An initial group of three community opers, in addition to the aforementioned shepherds, will be hand selected by the current network opers. Initially, they will be given two tasks. First, they shall work with the network opers to draw up an official charter based on the rules and guidelines laid forth in the proposal. Second, they shall draft policies regarding the selection and removal of future community opers.
A initial face to face meeting will be held at YAPC 2014. Within 6 months of that gathering, the SRB must publish these policies on the irc.perl.org website and select at least two additional community opers.
Current unwritten network policy states that server admins can create opers as needed for the maintenance of their node(s). As such, community opers, for now, will connect to a private node run by sungo and co-maintained by mst and perigrin. They will be given special hostmasks (something like 'community.oper') to make their status more visible and to help disguise their connection parameters. Both the private node and hostmasks will help protect the SRB from network attacks that may occur as a result of their governance.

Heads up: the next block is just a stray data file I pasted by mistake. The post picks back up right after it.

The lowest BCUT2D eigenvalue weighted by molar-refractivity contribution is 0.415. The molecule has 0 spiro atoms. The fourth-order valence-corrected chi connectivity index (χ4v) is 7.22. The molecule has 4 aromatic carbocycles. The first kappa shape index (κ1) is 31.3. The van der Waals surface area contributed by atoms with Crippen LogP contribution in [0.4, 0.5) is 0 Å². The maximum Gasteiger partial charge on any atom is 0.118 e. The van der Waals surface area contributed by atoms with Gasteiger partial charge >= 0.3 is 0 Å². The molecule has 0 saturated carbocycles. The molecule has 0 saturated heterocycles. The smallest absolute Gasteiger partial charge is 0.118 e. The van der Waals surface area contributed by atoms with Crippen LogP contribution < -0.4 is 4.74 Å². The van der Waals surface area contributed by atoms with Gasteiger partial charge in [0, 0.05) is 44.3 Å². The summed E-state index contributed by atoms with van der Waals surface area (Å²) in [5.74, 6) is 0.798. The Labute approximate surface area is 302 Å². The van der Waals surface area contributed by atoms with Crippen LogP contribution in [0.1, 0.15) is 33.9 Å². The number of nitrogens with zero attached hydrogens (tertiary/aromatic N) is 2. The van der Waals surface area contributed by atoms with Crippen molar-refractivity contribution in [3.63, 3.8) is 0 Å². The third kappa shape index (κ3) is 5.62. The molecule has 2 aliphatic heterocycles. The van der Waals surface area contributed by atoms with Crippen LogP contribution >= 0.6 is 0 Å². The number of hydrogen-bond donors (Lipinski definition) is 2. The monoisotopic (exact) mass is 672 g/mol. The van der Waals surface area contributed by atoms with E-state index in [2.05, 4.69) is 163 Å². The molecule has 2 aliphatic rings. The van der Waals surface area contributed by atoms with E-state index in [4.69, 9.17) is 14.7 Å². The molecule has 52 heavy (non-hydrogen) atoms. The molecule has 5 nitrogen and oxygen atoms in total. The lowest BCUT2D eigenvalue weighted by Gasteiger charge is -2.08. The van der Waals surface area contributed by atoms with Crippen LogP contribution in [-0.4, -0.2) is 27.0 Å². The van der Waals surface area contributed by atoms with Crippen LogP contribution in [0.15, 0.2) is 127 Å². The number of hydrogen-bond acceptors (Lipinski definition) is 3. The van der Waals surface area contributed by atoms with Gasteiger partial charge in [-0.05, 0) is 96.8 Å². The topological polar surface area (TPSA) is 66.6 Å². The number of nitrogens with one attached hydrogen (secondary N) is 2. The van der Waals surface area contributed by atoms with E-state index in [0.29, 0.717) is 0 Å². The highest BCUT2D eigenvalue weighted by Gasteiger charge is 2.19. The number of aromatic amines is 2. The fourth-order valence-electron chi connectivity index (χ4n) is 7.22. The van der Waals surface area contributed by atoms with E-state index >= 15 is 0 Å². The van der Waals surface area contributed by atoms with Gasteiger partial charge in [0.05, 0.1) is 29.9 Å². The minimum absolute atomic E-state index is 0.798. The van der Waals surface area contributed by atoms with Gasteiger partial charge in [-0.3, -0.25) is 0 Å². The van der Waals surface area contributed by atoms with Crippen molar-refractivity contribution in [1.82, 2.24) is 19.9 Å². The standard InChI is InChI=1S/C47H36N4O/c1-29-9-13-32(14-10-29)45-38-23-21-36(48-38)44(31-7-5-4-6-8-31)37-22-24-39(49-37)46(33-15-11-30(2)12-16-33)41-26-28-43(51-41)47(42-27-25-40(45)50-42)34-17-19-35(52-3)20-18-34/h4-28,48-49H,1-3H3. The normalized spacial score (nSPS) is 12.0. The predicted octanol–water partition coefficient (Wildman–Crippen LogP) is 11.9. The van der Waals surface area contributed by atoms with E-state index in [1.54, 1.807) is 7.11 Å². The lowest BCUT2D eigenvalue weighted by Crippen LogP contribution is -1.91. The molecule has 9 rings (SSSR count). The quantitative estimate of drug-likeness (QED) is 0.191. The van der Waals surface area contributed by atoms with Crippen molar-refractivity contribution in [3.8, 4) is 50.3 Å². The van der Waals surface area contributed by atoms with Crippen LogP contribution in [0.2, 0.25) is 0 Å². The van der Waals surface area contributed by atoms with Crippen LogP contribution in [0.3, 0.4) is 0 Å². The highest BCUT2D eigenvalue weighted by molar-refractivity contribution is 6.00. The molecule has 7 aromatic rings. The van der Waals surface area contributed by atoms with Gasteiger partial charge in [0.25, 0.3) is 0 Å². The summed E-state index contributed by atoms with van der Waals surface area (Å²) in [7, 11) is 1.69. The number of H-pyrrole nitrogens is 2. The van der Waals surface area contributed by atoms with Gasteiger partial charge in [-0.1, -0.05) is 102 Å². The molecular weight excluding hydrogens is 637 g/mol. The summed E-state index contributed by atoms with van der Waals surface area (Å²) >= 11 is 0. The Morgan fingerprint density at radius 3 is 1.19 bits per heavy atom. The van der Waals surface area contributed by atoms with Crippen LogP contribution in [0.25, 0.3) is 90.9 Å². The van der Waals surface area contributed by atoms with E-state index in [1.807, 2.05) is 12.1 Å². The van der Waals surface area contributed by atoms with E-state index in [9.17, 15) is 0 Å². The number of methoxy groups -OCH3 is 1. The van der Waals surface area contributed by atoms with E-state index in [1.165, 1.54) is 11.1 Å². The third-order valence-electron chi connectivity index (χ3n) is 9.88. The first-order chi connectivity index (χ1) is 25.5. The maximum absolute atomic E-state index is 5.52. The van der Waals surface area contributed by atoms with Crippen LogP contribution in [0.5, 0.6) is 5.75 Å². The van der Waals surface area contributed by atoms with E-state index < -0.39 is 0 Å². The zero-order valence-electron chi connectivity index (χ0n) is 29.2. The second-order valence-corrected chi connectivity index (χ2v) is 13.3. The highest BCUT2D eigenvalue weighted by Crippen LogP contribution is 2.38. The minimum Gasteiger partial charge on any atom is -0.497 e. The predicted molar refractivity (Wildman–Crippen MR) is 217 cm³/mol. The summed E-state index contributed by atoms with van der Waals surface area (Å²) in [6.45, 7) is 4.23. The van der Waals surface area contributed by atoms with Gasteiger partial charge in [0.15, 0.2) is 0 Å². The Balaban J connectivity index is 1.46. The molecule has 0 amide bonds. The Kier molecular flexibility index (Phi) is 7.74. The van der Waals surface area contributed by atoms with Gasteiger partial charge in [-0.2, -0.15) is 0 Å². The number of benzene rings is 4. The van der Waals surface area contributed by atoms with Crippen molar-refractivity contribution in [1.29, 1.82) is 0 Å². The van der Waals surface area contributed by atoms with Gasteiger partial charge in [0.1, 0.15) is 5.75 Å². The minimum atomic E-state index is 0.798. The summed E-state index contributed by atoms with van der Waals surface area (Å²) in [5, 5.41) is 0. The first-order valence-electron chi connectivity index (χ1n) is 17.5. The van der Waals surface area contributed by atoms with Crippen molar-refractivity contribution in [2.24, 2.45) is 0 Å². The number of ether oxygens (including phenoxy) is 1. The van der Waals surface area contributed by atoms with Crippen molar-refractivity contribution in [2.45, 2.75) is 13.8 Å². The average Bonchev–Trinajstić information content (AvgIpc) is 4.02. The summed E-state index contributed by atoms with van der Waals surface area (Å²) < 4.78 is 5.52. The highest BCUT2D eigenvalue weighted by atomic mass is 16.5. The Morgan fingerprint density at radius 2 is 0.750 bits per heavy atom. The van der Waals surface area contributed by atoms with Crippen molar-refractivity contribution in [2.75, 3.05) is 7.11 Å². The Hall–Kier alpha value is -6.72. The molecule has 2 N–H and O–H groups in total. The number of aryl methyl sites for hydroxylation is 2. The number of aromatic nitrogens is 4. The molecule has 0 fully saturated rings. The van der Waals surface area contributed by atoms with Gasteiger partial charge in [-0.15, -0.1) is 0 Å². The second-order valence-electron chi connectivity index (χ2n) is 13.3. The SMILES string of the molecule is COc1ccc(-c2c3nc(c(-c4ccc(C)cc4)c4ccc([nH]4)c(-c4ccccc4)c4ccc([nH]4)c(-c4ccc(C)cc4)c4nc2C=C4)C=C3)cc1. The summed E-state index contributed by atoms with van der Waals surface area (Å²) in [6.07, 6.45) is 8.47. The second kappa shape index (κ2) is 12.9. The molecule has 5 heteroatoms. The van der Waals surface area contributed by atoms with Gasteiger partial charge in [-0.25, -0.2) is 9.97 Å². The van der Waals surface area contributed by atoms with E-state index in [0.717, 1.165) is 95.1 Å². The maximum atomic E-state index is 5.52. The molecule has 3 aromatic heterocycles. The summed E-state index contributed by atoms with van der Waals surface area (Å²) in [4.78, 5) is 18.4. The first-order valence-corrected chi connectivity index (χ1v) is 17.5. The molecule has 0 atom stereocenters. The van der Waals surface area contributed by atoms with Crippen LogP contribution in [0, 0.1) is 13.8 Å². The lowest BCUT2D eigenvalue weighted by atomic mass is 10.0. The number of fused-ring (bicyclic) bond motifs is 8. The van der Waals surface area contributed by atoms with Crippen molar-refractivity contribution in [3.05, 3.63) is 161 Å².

It is expected that a SPOF-free architecture for community oper infrastructure will be created within one year of the ratification of the SRB selection policies.
In the last few weeks, I've made some changes to irc.perl.org. (Yes, I said "I". I'll explain in a bit.) The response has been mixed. Several "yay!"s, several "wat"s and a silence I'll assume is "meh". I want to take a bit and put some context around these changes and why I'm making them.